The present results clearly suggest that CT from mangosteen-peel had strong negative effect on IVDMD, nearly by 0.300 even at the lowest inclusion rate of 10 mg/500 mg DM as compared to the control. In agreement with our results, Tiemann et al. (2008b) reported that although inclusion of tannin-rich plants reduced CH4 emission, the reduction in CH4 seems to have been mostly the result of a reduced organic matter and fiber digestion.
The primary objective of many studies (Osborne and McNeill, 2001; Kariuki and Norton, 2008) on CT focused on the capability of the CT to bind protein to protect it from microbial fermentation for more efficient utilization of quality dietary protein in the small intestine in ruminant animals. The approximately 0.120 to 0.280 reduction in IVND due to addition of CT recorded in the present study thus suggests that a significant amount of protein could be protected from being fermented in the rumen which could eventually be hydrolyzed and absorbed in the small intestine for the use by the host animals. However, further studies are needed to overcome the strong negative effect of CT from mangosteen-peel on IVDMD if mangosteen-peel is to be used as source of slowly fermentable dietary protein or CH4 inhibitor in ruminants.
Just like total gas production, in vitro VFA production data provides a useful assessment of the extent of feed, particularly carbohydrate, fermentation in the rumen. Total VFA production decreased linearly from 48.36 (control) to between 45.78 to 39.40 mmol, equivalent to between 0.053 to 0.185 reduction from 10 to 30 mg treatment groups. This was expected as addition of CT has resulted in significant negative effect on IVDMD, an indication of its negative effect of microbial activity. However, the ratio of CH4 per unit VFA production (the latter indicating fermentation rate) reduced from for 13.89 mL/g DM for the control to 11.58, 10.41, and 7.69 mL/g DM, respectively for 10, 20, and 30 mg treatment groups. The above result, in agreement with that of CH4 per unit total gas production (see earlier discussion) suggests that CT from mangosteen-peel has stronger inhibition effect on CH4 production in relation to total gas and total VFA productions. Addition of CT from mangosteen-peel reduced the concentrations of acetic acid, propionic acid, butyric acid, isovaleric acid and increased the acetic:propionic ratio. In contrast, Poungchompu et al. (2009) reported supplementation of 0.121 of a mixture of soapberry fruit and mangosteen-peel increased total VFA and propionate concentration but that of acetate decreased. The inconsistent results between the two studies could be because the supplement used in the latter study contained a mixture of saponins and tannins.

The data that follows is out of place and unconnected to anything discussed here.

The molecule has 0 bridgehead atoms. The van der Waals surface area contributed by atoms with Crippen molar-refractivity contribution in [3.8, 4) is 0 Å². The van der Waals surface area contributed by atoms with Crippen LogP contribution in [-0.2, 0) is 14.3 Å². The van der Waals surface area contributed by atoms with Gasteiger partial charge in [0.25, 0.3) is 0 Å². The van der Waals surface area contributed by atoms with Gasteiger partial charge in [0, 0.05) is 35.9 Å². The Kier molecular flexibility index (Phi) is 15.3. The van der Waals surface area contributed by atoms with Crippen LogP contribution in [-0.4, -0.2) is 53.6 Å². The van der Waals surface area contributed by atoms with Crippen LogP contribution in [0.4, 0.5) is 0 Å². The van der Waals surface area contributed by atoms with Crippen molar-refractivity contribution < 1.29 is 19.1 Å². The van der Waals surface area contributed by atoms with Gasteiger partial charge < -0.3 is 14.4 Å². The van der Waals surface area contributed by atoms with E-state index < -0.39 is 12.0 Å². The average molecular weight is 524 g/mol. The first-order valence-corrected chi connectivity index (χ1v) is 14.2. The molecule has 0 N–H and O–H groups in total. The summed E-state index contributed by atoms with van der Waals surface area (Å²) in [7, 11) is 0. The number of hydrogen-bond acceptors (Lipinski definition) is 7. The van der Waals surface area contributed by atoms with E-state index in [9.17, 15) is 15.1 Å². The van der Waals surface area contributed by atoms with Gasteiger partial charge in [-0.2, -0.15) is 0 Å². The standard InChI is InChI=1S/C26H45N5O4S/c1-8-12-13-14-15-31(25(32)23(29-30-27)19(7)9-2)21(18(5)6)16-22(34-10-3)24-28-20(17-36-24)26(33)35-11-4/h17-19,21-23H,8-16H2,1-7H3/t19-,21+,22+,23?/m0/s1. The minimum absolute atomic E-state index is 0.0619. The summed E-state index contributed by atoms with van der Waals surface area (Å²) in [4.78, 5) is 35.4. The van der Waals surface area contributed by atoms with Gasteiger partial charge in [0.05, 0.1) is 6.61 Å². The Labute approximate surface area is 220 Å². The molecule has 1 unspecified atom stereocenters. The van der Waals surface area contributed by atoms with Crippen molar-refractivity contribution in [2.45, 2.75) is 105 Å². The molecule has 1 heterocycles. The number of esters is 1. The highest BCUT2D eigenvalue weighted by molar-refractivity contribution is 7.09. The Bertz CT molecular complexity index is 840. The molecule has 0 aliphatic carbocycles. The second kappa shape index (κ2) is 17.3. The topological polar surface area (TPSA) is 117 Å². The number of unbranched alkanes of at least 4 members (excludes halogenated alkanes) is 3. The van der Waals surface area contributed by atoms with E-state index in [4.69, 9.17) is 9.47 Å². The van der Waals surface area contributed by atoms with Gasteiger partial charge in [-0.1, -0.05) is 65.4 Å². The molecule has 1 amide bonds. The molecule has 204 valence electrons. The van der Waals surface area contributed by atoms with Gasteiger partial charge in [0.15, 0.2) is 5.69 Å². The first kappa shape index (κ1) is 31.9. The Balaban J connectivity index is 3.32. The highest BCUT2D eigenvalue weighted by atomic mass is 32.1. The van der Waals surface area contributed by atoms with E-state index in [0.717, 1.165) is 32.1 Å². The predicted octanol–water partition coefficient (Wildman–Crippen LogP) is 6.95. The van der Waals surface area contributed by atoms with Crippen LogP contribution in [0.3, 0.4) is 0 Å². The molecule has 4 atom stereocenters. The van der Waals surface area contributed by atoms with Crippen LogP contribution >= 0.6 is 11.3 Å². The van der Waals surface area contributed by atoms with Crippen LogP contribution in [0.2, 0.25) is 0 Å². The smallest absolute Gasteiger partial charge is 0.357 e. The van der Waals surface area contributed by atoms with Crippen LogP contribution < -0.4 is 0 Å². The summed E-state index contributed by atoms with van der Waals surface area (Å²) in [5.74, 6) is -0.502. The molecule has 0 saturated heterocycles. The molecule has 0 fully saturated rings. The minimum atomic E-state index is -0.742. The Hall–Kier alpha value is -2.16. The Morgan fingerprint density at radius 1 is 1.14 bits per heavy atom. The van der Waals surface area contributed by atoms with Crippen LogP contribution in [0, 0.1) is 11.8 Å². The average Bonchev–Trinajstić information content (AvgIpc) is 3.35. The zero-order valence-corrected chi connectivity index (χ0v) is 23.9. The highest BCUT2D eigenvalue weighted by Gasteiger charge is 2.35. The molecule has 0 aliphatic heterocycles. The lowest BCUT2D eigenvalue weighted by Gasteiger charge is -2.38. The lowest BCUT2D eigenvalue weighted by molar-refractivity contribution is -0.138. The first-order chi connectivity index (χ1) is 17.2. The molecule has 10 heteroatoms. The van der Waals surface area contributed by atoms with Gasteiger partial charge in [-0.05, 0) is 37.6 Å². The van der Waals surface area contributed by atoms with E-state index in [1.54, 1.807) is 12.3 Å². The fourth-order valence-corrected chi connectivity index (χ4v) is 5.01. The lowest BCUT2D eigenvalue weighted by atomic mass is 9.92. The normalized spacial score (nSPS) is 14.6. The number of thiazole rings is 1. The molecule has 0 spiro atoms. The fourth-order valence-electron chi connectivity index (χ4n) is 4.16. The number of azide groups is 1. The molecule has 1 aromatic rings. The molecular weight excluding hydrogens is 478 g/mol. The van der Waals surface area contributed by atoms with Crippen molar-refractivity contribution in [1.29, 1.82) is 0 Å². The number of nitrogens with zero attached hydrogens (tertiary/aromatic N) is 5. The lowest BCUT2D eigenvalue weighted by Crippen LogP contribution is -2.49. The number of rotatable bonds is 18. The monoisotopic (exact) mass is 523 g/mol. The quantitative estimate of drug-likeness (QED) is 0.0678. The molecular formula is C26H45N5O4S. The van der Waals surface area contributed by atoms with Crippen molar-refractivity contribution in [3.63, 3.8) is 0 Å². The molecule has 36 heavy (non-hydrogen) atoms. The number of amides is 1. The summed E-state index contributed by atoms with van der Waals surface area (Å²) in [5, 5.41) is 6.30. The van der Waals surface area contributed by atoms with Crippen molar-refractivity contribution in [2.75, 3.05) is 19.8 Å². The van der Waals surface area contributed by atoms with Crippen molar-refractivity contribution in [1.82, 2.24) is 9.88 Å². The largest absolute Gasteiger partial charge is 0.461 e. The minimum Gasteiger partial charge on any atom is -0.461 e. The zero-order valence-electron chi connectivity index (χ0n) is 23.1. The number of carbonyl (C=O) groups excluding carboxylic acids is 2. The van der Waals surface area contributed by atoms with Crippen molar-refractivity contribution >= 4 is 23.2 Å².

Because of the relatively high CP content and the presence of tannins in the mangosteen-peel, there is an increasing interest to use this byproduct from the fruit-processing industry as a source of non-degradable protein and CH4 mitigating agent in ruminants. To the best of our knowledge, the present study is the first to purify the CT from mangosteen-peel and determine its molecular weight and further examine its efficacy to bind protein and to inhibit CH4 production in vitro. Since CT from mangosteen-peel has strong negative effects on IVDMD, the use of this material as feed ingredient in ruminant production requires further investigations including in vivo feeding trials.


The senior author wishes to thank the University Putra Malaysia, Suranaree University of Technology for the use of research facilities for this study.

Figure 1
Protein binding affinity of condensed tannin from mangosteen peel as determined by the amount needed to bind half of the maximum bovine serum albumin (BSA) was 0.69.
Table 1
Effects of different levels of condensed tannin (CT) from mangosteen-peel on in vitro rumen fermentation parameters
CT (mg/500 mg DM) SEM p value

0 10 20 30 L Q C
Total gas (mL/g DM) 70.48 67.60 62.00 48.58 1.763 0.0006 0.1547 0.7483
CH4 (mL/g DM) 6.72 5.30 4.35 3.03 0.134 ≤0.0001 0.8621 0.4913
CH4/total gas 0.10 0.08 0.07 0.06 0.001 ≤0.0001 0.0111 0.2046
H2 (mL/g DM) 0.02 0.02 0.03 0.04 0.004 0.0713 1.0000 1.0000
CO2 (mL/g DM) 5.82 5.67 5.12 3.44 0.179 0.0004 0.0546 0.6593
IVDMD 0.14 0.10 0.08 0.06 0.005 ≤0.0001 0.2814 0.4802
IVND 0.43 0.38 0.34 0.31 0.005 ≤0.0001 0.4954 0.7940
c (h−1) 0.016 0.004 0.008 0.010 0.0034 0.6653 0.2746 0.5709

DM, dry matter; SEM, standard error of the mean; L, linear effect; Q, quadratic effect; C, cubic effect; IVDMD, in vitro DM degradability; IVND, in vitro nitrogen degradability; c, the rate of gas production (h−1).

Table 2
Effects of different levels of condensed tannins (CT) from mangosteen-peel on in vitro volatile fatty acids (VFA) production
CT (mg/500 mg DM) SEM p value

0 10 20 30 L Q C
Acetic acid 35.01 33.40 30.79 28.83 0.581 0.0016 0.8846 0.7566
Propionic acid 7.87 7.29 6.79 6.23 0.141 0.0010 0.9742 0.9003
Butyric acid 3.44 3.11 3.02 2.77 0.096 0.0304 0.8267 0.6608
Acetic:propionate 4.45 4.59 4.53 4.64 0.025 0.0491 0.1100 2.3700
Isobutyric acid 0.48 0.66 0.38 0.37 0.065 0.3143 0.4744 0.2370
Isovaleric acid 1.10 0.92 0.83 0.82 0.041 0.0272 0.3189 0.9534
Valeric acid 0.46 0.40 0.38 0.37 0.018 0.0995 0.5885 0.9352
Total VFA 48.36 45.78 42.19 39.40 0.883 0.003 0.884 0.922

DM, dry matter; SEM, standard error of the mean; L, linear effect; Q, quadratic effect; C, cubic effect.